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Author Topic: Coffeepost #1: Audio Formats "How I learned to stop Worrying and Love the Webm"  (Read 1879 times)

Offline kanliot

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We've had mp3 for 20 years now, let's look back onto the evolution of audio formats.  Back in the day mp3's sounded poor, and you'd have to send $$ to Germany to make music in the mp3 format.  (mp3 patents have expired now)

The loudness wars aren't over.  But they have wrecked audio.  Youtube's Loudness Wars Why I don't Buy Music Anymore

The first two successor to mp3's are Ogg and AAC.  AAC has broad hardware encoding support, tends to be encoded in the MP4 container, but is patent-encumbered.  Ogg is a free format, not sure if it's GPL encumbered, but it has a similar performance to AAC.  Except actually there is a difference.  Although both are about 20% or so sounding better than mp3 at the same bitrate, AAC ( found in m4a files and video files ) tends to be much better at encoding spatial data, like the spatial data in reverb or echo effect.  Also, since AAC uses a high-pass filter, Ogg generally sounds better than AAC in audio without that spatial stuff.  Drums, noise effects, electronic synth instruments typically sound less distorted in Ogg at the same bitrate.

That said, Ogg is not a common format.  AAC in .m4a is a common format.  You'll typically find an copyrighted M4a library in an ITunes library.  Also, there are new versions of AAC, that sound much better at lower bitrates.  AAC is partially patent encumbered.  FFMpeg comes with a free AAC encoder, but you can replace that encoder with the patent encumbered AAC library for noncommercial use. 

Let's look at some lossless formats.
APE, AIFF, WAV, and FLAC  are some lossless formats.  You might know that when you save a JPEG image, you can save disk space by decreasing the quality.  The aforementioned formats don't do this, rather they store each sample, at the sample rate in Hz.  You might have a 22000, 48000 or a 44100 Hz audio file, that means that the lossless formats would store 8, 16, or 24 bits of data for each sample.   FLAC and APE are suitable for archiving, although not as common as WAV.  AIFF is common, but can be surprising if you run across a 24 bit AIFF file. 

None of the lossless formats are commonly found in media container files like .mp4.  A container file can contain, a video track, several audio tracks, and a subtitle track, all in the same file.  It also allows tagging and seeking.  Ogg is a container file, which typically contains Vorbis audio.  I might have misspoke earlier, when I called Ogg/Vorbis files "Ogg".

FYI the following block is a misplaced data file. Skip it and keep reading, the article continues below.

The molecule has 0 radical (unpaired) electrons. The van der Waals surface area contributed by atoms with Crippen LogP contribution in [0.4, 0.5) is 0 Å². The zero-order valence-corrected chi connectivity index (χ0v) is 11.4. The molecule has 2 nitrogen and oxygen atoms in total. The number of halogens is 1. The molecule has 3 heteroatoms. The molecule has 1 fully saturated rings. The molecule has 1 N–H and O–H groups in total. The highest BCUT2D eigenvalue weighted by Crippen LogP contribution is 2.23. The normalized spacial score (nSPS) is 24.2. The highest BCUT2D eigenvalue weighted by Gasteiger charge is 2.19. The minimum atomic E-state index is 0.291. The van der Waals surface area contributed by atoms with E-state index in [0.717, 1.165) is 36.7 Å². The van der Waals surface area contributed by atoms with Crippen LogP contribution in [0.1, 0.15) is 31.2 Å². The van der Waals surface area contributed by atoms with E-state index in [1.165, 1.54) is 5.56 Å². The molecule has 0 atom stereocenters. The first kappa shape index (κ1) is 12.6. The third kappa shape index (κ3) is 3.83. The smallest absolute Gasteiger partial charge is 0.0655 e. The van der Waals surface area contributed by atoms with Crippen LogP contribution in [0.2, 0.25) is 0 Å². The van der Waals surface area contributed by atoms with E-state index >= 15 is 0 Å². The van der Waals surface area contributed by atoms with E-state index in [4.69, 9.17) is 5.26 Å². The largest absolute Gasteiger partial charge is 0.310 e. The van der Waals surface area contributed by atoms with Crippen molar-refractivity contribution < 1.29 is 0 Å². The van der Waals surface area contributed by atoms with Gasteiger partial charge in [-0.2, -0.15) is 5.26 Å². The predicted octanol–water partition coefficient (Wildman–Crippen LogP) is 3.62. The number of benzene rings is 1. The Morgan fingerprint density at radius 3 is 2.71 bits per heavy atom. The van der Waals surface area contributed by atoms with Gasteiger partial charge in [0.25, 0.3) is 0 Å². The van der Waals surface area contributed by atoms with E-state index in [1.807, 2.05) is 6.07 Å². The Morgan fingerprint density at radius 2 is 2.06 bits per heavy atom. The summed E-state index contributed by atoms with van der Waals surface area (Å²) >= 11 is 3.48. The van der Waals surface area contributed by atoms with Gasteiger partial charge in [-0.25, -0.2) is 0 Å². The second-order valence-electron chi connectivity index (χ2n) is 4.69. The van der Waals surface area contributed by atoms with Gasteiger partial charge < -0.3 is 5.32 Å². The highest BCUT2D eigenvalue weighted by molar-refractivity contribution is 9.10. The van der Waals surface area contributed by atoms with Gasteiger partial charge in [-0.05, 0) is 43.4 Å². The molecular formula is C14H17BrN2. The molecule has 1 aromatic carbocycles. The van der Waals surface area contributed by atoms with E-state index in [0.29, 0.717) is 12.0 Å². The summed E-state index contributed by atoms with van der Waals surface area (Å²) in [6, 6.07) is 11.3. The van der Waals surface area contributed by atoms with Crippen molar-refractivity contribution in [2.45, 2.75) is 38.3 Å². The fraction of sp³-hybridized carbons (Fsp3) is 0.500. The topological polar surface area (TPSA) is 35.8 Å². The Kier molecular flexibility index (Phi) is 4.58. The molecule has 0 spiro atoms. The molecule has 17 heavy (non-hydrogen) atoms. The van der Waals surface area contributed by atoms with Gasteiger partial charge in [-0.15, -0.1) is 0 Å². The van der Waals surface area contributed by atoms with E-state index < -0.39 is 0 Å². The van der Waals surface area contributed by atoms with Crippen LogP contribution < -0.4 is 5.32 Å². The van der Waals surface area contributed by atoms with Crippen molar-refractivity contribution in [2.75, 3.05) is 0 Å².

Let's look at the three main containers used today in media files.  They are, Ogg, mp4, and mkv.  None of the container formats are patent encumbered, but rather some devices don't like the other containers.  Mp4 would be the most common, and it's in wide use as a streaming format.  The .mp4 file extension kind of implies that a video stream is present in the container, but since it's just a container, any combination of video and audio could be present in fact.  An AAC file would be an audio stream (technically variants exist) outside of a MP4 container, and a .m4a file would be a file with no video, but only AAC audio.  For some reason, the flexibility of the mp4 container format makes it more difficult for metadata tagging like storing album art and track data.

Ogg format has a nastly little drawback as well.  By definition, Ogg files don't include an index into the media so media players can seek easily.  This generally makes seeking through an Ogg file, well, hit or miss.  The lack of index does make the media file use less disk space.  You might save 10% or so. 

Ogg containers shouldn't contain AAC streams, and MP4 containers shouldn't contain Ogg/vorbis streams.  This is a technical limitation that everyone supports, since the containers are used for diffent purposes. 

Which takes us to the next container format, MKV.  MKV is a container format with a good index, but lousy tagging support, AFAIK.  You can use it for both AAC and Ogg/Vorbis streams, so it has at least one use.  Webm files are actually MKV files with a smaller set of features, and prohibit the AAC streams.  You might put a AAC stream in a .mkv file, then rename that file to .mka, to indicate that there is no video stream present.   

Webm files also contain OPUS audio, which is a next-generation audio codec.  It sounds really good, sounds  better than Ogg.  It's a free format, and opus files encoded at about 420KB/s sound good enough to be mistaken for lossless audio.  With one caveat, opus files don't support encoding audio at 44100 Hz, rather the sample rate is converted to an OPUS native rate.  Surprisingly, even with the change in sample rate, OPUS files still sound great.  There is no downside.

So what I'm getting at, is one of the best audio file formats, is .webm.  But webm files can contain Ogg/Vorbis, OPUS, or even audio with video.

Lastly a quick table of video formats

divx                   legacy
MPEG                   legacy
h.264 (aka AVC)        current, hardware encoding
h.265 (aka hEVC)       current, superior for lower bitrates
AV1                    Next-gen, not patent encumbered, not ready yet
« Last Edit: March 31, 2019, 08:04:05 am by kanliot »